Wednesday of the Twenty-third Week in Ordinary Time
(I Corinthians 7:25-31; Luke 6:20-26)
The man could not stop gambling. He had been in the casino some while. He lost all that he could afford to lose and much more. Then he dipped into his savings. Soon the money reserved for taxes was bet and lost. He felt he could still beat the system. Of course, it beat him. He went home broke, worried, and angry at himself. This scenario holds for other kinds of compulsions as well as gambling. People often lose what is very important in attempt to achieve some elusive satisfaction. In the first reading today St. Paul warns the Corinthians not to allow sex to be their downfall.
Paul knows that sex is not intrinsically evil. He does not condemn it, but he expresses his reservations about it candidly. If one can live without it, the apostle advises, he will probably be happier in the end. Believing that Christ is to return soon, Paul does not mention having children. All that really matters is to prepare oneself for that great event by living righteously. It is paramount that the person not lose herself in the pursuit of pleasure.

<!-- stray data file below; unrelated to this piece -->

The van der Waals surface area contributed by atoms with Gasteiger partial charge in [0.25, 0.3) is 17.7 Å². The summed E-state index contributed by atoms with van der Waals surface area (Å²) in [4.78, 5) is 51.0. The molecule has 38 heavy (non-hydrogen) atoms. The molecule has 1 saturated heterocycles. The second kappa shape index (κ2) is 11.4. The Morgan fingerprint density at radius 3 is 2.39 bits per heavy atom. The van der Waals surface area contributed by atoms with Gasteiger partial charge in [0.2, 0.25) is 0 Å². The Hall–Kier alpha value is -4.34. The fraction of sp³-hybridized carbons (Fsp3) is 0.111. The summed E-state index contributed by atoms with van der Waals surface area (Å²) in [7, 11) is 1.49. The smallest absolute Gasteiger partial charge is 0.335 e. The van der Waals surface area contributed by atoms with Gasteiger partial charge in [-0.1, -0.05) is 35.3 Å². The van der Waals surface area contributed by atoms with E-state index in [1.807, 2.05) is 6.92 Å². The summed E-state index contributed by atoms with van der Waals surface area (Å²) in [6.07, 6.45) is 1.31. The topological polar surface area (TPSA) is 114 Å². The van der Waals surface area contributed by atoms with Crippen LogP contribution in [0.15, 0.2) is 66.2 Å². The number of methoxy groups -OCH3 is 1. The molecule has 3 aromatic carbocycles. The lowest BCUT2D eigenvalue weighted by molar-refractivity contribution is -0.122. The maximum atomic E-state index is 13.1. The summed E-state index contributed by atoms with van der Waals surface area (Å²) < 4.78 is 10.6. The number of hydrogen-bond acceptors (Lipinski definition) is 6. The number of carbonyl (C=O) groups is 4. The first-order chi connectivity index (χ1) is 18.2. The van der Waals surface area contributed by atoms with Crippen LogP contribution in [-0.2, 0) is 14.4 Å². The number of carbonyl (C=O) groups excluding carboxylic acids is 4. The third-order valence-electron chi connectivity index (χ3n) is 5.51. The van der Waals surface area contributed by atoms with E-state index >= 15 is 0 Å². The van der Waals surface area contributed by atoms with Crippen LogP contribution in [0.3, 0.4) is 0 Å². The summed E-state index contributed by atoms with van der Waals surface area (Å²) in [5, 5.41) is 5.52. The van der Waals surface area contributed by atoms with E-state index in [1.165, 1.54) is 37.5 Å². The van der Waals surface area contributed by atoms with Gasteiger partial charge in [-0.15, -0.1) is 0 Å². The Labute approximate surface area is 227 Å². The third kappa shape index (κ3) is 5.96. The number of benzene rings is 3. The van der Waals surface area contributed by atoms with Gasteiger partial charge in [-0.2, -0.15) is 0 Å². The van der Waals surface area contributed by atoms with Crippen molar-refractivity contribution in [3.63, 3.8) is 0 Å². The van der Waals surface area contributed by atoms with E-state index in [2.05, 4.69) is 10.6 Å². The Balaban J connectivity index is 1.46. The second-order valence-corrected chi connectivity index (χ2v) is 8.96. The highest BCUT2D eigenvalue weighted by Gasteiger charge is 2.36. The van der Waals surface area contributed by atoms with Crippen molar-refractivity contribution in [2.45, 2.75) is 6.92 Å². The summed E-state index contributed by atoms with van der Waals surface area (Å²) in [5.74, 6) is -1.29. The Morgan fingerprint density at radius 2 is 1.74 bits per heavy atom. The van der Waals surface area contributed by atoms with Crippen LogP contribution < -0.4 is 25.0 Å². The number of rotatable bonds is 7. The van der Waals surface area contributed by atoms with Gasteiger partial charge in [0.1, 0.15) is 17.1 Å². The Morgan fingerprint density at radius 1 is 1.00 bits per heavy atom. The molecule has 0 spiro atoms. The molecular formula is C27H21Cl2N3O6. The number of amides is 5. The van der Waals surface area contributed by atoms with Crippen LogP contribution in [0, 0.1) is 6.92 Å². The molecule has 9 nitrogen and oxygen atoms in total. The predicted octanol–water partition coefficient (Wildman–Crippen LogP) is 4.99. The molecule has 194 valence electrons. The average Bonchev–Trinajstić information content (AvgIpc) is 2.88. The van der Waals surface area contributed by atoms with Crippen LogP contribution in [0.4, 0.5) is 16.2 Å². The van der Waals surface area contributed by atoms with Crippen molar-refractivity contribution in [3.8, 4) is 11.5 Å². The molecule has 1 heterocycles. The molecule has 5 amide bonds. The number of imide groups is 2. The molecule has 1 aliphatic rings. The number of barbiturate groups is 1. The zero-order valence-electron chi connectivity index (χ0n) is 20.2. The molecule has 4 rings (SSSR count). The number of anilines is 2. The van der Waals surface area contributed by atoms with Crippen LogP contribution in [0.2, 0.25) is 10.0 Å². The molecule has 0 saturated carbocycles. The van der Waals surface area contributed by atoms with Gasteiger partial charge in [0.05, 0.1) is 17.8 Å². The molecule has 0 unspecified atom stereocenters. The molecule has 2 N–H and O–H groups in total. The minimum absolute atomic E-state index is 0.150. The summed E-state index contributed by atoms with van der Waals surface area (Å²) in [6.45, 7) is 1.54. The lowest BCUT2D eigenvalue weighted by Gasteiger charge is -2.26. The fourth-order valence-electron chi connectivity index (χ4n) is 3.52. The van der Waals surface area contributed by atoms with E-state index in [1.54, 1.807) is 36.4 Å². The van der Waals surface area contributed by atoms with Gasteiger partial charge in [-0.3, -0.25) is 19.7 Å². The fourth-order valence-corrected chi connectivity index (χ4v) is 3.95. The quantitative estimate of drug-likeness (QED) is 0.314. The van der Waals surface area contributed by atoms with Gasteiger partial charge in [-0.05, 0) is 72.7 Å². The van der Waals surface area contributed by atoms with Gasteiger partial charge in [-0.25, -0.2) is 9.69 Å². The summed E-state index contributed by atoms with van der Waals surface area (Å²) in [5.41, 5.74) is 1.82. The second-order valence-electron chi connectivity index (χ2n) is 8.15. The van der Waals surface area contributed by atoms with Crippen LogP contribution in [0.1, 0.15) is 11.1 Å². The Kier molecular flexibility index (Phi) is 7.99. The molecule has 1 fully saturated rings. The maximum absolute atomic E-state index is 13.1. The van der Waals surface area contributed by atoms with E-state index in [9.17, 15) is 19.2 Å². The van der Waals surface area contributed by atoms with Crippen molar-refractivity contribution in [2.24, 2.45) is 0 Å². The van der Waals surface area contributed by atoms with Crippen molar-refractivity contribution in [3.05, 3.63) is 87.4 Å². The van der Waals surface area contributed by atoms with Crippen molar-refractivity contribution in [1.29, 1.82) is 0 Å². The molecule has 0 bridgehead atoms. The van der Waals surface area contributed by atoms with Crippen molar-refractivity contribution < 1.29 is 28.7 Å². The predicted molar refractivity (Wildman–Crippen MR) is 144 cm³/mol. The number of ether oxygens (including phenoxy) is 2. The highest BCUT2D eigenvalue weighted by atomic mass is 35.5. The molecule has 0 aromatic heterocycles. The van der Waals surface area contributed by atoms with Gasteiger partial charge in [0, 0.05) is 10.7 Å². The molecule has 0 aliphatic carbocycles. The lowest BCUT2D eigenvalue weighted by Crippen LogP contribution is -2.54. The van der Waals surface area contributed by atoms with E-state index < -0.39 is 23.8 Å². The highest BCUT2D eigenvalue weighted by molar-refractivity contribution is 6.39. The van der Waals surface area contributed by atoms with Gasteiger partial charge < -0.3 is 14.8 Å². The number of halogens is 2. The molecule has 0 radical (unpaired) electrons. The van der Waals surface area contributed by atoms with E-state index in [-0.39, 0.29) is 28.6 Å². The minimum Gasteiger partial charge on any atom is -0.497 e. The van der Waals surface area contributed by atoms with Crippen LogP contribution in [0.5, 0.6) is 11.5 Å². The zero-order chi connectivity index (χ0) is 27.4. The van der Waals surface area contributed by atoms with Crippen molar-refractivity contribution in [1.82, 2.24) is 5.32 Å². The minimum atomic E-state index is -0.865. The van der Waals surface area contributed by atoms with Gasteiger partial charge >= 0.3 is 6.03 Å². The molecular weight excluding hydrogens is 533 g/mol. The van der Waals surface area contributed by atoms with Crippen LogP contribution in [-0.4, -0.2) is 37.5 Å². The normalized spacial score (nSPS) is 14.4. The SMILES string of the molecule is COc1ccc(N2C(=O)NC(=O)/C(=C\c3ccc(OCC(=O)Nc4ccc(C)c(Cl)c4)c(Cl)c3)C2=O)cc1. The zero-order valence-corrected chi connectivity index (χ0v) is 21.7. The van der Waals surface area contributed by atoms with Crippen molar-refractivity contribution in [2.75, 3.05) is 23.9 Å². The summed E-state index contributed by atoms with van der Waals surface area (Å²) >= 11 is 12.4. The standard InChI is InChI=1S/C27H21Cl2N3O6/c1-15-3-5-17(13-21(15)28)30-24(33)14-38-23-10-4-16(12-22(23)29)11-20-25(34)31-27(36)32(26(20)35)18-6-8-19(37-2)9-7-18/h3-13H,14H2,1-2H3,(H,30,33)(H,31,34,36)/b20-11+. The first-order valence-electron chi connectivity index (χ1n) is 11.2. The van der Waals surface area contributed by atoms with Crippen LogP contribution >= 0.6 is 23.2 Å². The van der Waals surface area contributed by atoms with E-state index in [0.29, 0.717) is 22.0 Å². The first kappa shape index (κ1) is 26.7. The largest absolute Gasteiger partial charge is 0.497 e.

Although even yet Christ has not returned, we still will experience a shortage of time if we spend it profligately in vain pursuits. Sex, of course, is a prime suspect. Other potential pitfalls are alcohol, gambling, and even acquiring electronic gadgets. These pursuits need not be judged as evil in themselves. But if they take control of good judgment, they will detour us from Christ. That would be a pity because Christ brings the lasting happiness that our hearts desire.